From International Viewpoints (IVy) Issue 17 - June 1994
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Philosophical Viewpoints

By Todde Salen, Sweden

The Tibetan Book of the Dead

I have now finished my study of the Tibetan Book of the Dead.

My strongest impression after reading and digesting it is that
I am very much surprised about the pan-determinism shown in this

When reading the Egyptian Book of the Dead, you were surprised
about how much they were into fixed ideas about 'Life after death'
and how little room there was for any tolerance of other viewpoints.
The Egyptian Book of the Dead left very little room for other
ideas about life after death. It is obvious that the Egyptian
Book of the Dead is very authoritarian and tolerated no other opinions
than those of the Established Authorities in ancient Egypt (actually
the beliefs held by the highest order of priests in ancient Egypt.)

Pan-determined viewpoints

It is very refreshing to find comments in the Tibetan Book of the
Dead like this one:

When an individual dies and enters the early stages
of 'Bardo' (the time between death and rebirth) he will, if
he is a Buddhist, meet Ghautama Siddartha (Buddha). If he is a
Christian he will meet Jesus. If he is a Muslim he will meet Mohammed.
Each person will enter the world that he has created for himself while
he was alive.

The person who believes (= true belief will work as a postulate and
create this) that there will only be darkness after death will
only darkness when he dies (as long as his 'true belief' maintains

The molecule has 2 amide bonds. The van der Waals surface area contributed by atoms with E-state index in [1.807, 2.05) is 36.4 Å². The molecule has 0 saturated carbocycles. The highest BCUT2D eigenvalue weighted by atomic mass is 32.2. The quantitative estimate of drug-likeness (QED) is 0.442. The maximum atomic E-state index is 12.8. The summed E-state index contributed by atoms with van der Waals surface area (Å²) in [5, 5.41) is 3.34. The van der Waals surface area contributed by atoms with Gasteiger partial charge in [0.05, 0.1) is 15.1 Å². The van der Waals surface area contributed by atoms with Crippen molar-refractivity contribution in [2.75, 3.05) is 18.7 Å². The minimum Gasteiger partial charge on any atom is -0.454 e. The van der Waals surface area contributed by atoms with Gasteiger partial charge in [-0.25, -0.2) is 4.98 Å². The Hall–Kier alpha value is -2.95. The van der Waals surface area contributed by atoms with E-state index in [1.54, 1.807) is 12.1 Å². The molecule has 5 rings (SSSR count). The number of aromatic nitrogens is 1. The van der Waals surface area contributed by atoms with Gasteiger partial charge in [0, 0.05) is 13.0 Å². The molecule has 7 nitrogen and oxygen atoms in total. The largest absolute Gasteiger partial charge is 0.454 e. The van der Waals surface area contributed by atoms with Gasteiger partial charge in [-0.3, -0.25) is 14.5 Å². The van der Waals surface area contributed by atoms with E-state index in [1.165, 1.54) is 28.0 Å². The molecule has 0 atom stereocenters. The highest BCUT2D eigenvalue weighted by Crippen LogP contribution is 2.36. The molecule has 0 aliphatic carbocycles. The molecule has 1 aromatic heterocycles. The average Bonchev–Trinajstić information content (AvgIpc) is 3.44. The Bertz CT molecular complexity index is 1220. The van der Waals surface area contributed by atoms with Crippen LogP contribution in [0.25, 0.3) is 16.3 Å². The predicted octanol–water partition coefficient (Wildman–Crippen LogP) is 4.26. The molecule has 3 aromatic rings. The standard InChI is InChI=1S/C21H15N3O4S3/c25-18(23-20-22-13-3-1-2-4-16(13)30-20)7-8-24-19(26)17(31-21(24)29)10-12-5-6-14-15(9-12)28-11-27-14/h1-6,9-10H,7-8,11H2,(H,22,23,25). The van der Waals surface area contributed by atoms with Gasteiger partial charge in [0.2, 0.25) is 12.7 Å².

this postulated reality.)

Then the Tibetan Book of the Dead goes on and informs you that
after death you will encounter the brightness (or light) of original
existence (we should call this your own true self.) If your confront
is high and you can confront this original light of your own true
beingness, you can enter it and there reach Buddha-hood. If your
is low (which it will be if you have not learned to confront your
own self and your karma while you were alive) you will not be able
to enter the light and reach the higher states of existence. The
Book of the Dead thus leaves your own true self and your human
self with the basic responsibility for this 'day of judgement.'

The Tibetan Book of the Dead does not try to give you a black
and white understanding of your existence in Bardo. It clearly
in many ways that the Bardo state is a gradient condition which goes
from almost total effect and ignorance, where you do not confront
much of anything of the life you have just lived or have any ability
to look back on earlier existences or forwards to future existences.

Awareness across many lifetimes

The more aware you are and the higher your confront is, the more able
you will be in your Bardo existence to look back at your earlier lives
as well as onto your future lives and be cause over your existences
throughout time.

The individual who has increased his awareness and confront can review
his earlier lives as well as plan better his future existences. Thus
it is in the Bardo existence that your ability to be cause over your
future is established by how well you have succeeded in developing
as a spiritual being.

True Buddism

I very much respect the only religion on this planet I have found
that really shows a sincere and basic respect for other belief
It has been one of my most valuable realizations in this life to
that the more advanced or able a being is, the more able he will be
to understand the thought processes of others. To me this is also
true for 3rd dynamics or belief systems.

And the only belief systems I have found that have a real and deep
understanding and respect for other belief systems are some advanced
forms of Buddhism (the most famous ones being Zen Buddhism and Tibetan

So I confess myself to such forms of Buddhism and I am proud to see
that those forms of Buddhism have not been possible to use as a reason
for going to war against people who hold other beliefs (and don't
think that war-mongers never tried that.)

Your Buddhist friend,

Todde Salen

Fri Sep 15 18:06:22 EDT 2006